Friday, June 9, 2023


- adapted from an article by Fr John Flader in the Catholic Leader 
(Brisbane, Australia) 9 June 2023

Surprising as it may sound, the oldest church in Rome is that of S. Pudentiana. Indeed, it has the rank of a Basilica. It was built in the second century and is dedicated to S. Pudentiana, a second-century virgin martyr, the sister of S. Praxedes and daughter of Pudens, who is mentioned by S. Paul in his second letter to Timothy. S. Paul wrote the letter shortly before his death in Rome, and at the end he passes on greetings from Eubulus, Pudens, Linus, Claudia and all the brethren (cf. 2 Tim 4:21).

The Basilica is recognised as the oldest place of Christian worship in Rome. It was built during the persecutions over a second-century house, probably during the pontificate of Pope Pius I, who was Pope between 140 and 155 AD.

The building was the residence of the Popes until, in 313, Emperor Constantine I offered the Lateran Palace in its stead. In the fourth century, during the pontificate of Pope Siricius, the building was made a Basilica. In the records of the Roman synod of 499 the building bore the title of Pudens (titulus Pudentis), indicating that Mass could be celebrated and the sacraments administered there.

As evidence of its age, the Basilica is situated below the level of the present-day street. Entrance is gained through wrought-iron gates and down steps added in the nineteenth century to a square courtyard in front of the Basilica. The architrave of the entrance hall of the façade, added in 1870, has a marble frieze that used to belong to a portal of the eleventh century. The frieze depicts four people: a man by the name of Pastore, who was the first owner of the building, S. Pudentiana, her sister Praxedes, and their father Pudens. The columns in the nave were part of the original building.

The Romanesque bell tower was added in the early thirteenth century. Restorations done in 1388 by Francesco da Volterra transformed the original three naves into one and added a dome, which he designed. On the interior of the dome is a fresco by Pomarancio of angels and saints before the Saviour. The right wall of the Basilica was part of a Roman bath house, still visible, dating back to the reign of the emperor Hadrian (117-138 AD).

A magnificent mosaic in the apse is dated to the end of the fourth century or beginning of the fifth. It is among the oldest Christian mosaics in Rome and one of the most striking in the world outside of Ravenna, the Italian city renowned for its mosaics. The nineteenth-century historian Ferdinand Gregorovius regards it as the most beautiful mosaic in Rome.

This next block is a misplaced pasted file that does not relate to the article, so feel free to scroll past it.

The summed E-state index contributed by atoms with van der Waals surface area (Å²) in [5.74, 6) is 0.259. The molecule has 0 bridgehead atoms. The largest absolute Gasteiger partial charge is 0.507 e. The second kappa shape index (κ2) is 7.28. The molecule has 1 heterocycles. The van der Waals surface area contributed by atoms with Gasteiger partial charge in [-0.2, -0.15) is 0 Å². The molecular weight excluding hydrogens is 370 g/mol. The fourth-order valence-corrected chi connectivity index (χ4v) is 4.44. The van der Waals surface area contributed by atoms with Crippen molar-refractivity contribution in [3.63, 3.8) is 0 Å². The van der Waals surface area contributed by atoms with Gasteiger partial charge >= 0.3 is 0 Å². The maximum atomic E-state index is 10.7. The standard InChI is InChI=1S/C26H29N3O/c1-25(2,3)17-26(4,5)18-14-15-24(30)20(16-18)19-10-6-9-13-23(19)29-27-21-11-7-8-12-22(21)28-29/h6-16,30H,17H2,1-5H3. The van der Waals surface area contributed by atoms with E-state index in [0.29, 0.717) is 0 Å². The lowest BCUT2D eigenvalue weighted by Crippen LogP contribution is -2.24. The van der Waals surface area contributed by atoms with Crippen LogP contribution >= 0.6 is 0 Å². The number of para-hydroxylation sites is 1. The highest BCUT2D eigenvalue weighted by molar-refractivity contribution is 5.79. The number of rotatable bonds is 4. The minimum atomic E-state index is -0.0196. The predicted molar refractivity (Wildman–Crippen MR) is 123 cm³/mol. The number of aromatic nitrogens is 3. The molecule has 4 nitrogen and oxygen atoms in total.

In the mosaic, Christ is represented as a human figure rather than as a symbol, such as a lamb or the good shepherd, as he was in very early Christian iconography. The regal nature of Christ prefigures the majestic bearing of Christ depicted in Byzantine mosaics. He sits on a jewel-encrusted throne, wearing a golden toga with purple trim, a sign of imperial authority and emphasising the authority of Christ and his Church. He poses as a classical Roman teacher with his right hand extended. He wears a halo and he holds in his left hand the text: “Dominus conservator ecclesiae Pudentianae” (The Lord, the preserver of the church of Pudentiana).

In the mosaic Christ sits among his apostles, who face the viewer and wear senatorial togas. Two female figures on either side, representing Saints Pudentiana and Praxedes or possibly the Church and the Synagogue, hold wreaths above the heads of Saints Peter and Paul. Above them are the roofs and domes of churches in the heavenly Jerusalem, or in another interpretation, of the churches built by the emperor Constantine in Jerusalem. Above Christ stands a large jewel-encrusted cross on a hill, symbolising the triumph of Christ on Calvary. On either side of the cross are the symbols of the four Evangelists – angel, lion, ox and eagle –, the oldest representations of the Evangelists in existence.

On the left side of the apse is a chapel dedicated to S. Peter with part of a table on which Peter celebrated the Eucharist in the house of Pudens. The rest of the table is embedded in the papal altar in the Basilica of S. John Lateran. The Basilica is a “must see” when in Rome.


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